Just got back from banding in Louisiana for the last two days with an awesome bunch of people from Madison Central High School in Madison, MS. Also present and helping out were some grad students from LSU. Highlights were lots of Henslow's Sparrows, and a Le Conte's Sparrow, and one very cool Bachman's Sparrow. The trip was a great success. Very fun.
I was reading about John Vanderpoel's big year effort this year. He recently made a joke on his blog about the Greylag Goose, a bird he's been expending a great effort to see. He says it's so boring it was probably described by Linnaeus himself. So I thought I would look up the original description. Linnaeus did name it, and he didn't seem to write to glowing about this bird any more than John V. did. Linnaeus was incredible stingy with words in his descriptions. You can hardly blame him though, when one is attempting to describe every living on the planet you're bound to want to keep things terse. Unfortunately the byproduct of this and given that everything is in latin makes it really hard to figure out what the heck old Carl was actually describing. Here's a little flavor of that. From his description of the Greylag, Canada Goose and Brant.
This is the description of the Greylag from 1758 from Systema Naturae, 10th edition vol 1, Basically everything that follows excluding my comments of course is translated from latin. This was done by me and somewhat poorly, so I apologize.
"[Anas] Anser A. Beak semicylindrical, the body gray above, pale below, the neck striped."
He goes on to list three subspecies labeled alpha, beta and gamma: Anas Anser Ferus [wild goose], AnasAnser domesticus [domestic goose] and my personal favorite Anser canadensis maculatus [Brown stained canadian goose] which I think is either supposed to be a Brant or a Canada Goose, I'm not really sure since he has descriptions of both of these species on their own.
He describes the brown-stained canadian goose and it gets a little confusing:
Neck striped. Spontaneous white ring below base of bill; migrates (or moves) by phalanges(I'm not sure if he means phalanges to be interpreted as "groups" or the bones in the wingalso called phalanges); imprisoned threads, males 1, females 4 (not sure why this is there Iguess this is some stripe he's describing on the bird where males have 1 stripe and femaleshave 4); from there wing and feathers wooden, spartan to the right.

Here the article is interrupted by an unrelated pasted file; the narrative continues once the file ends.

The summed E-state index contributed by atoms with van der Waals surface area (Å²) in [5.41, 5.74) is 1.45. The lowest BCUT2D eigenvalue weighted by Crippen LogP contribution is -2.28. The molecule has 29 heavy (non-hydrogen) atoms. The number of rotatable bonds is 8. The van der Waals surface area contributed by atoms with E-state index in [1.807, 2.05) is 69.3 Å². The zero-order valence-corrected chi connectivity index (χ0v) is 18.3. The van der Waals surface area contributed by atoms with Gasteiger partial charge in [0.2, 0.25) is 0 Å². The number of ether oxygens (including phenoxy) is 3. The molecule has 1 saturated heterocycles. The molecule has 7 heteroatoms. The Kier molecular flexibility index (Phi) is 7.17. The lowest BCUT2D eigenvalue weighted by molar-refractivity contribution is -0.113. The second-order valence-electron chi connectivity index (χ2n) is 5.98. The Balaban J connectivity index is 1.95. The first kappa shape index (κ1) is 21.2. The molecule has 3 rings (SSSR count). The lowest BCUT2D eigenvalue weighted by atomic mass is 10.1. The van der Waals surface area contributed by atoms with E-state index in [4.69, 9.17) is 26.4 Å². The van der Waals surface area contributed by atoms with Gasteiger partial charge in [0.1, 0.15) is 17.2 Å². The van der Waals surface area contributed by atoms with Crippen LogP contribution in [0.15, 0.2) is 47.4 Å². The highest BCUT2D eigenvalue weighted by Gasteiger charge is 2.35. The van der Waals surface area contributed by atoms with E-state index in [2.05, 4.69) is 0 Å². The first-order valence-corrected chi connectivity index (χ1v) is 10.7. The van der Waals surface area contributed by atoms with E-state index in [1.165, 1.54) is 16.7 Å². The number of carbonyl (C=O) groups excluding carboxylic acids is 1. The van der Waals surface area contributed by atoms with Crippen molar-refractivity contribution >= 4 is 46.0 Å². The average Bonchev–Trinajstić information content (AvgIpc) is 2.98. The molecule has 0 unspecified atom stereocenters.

He has other geese described including the white-fronted goose, which we now treat as at least two species. He called it Anas erythropus. He describes it: cinereus, fronte alba[Gray, white forehead]. He probably lumped the bean goose (which is itself actually 2 species) in with the White-fronted Goose too. The bean goose wasn't described to science until two years later by Malthurin Jacques Brisson.
He describes the Brant under the name Anas Bernicla "Brown, head neck chest black, white collar. Duck head meets black[...] Dwells in northern Europe; migrates above Sweden"
Linnaeus also lists Anas canadensis [Canada duck] which he provides with the synonym Anser canadensis [Canadian Goose]. This description is much nicer. He describes it in six words fuscacapite colloque nigro gula alba [brown, black head meets with white throat]... then some references and then "Dwells in Canada."
So basically the take away from this is that Linnaeus was pretty inconsitent with his descriptions, didn't include a lot of detail, and the result is that it's hard to tell which of our modern species he was actually talking about just by reading the descriptions. Fortunately the quality of descriptions has increased since then along with our much larger number of known bird species. Given the 10,000 species we know today it would be a huge mess to try to rely on this type of description to tell species apart.
From last week at Noxubee NWR. This was found by Margaret Copeland, and Terry called me and I went there and refound it with him. County bird 159 for Noxubee County. I just hit 250 for the state yesterday. In Grenada County yesterday I found about 45 Franklin's Gulls (249) and one Dunlin (250!) .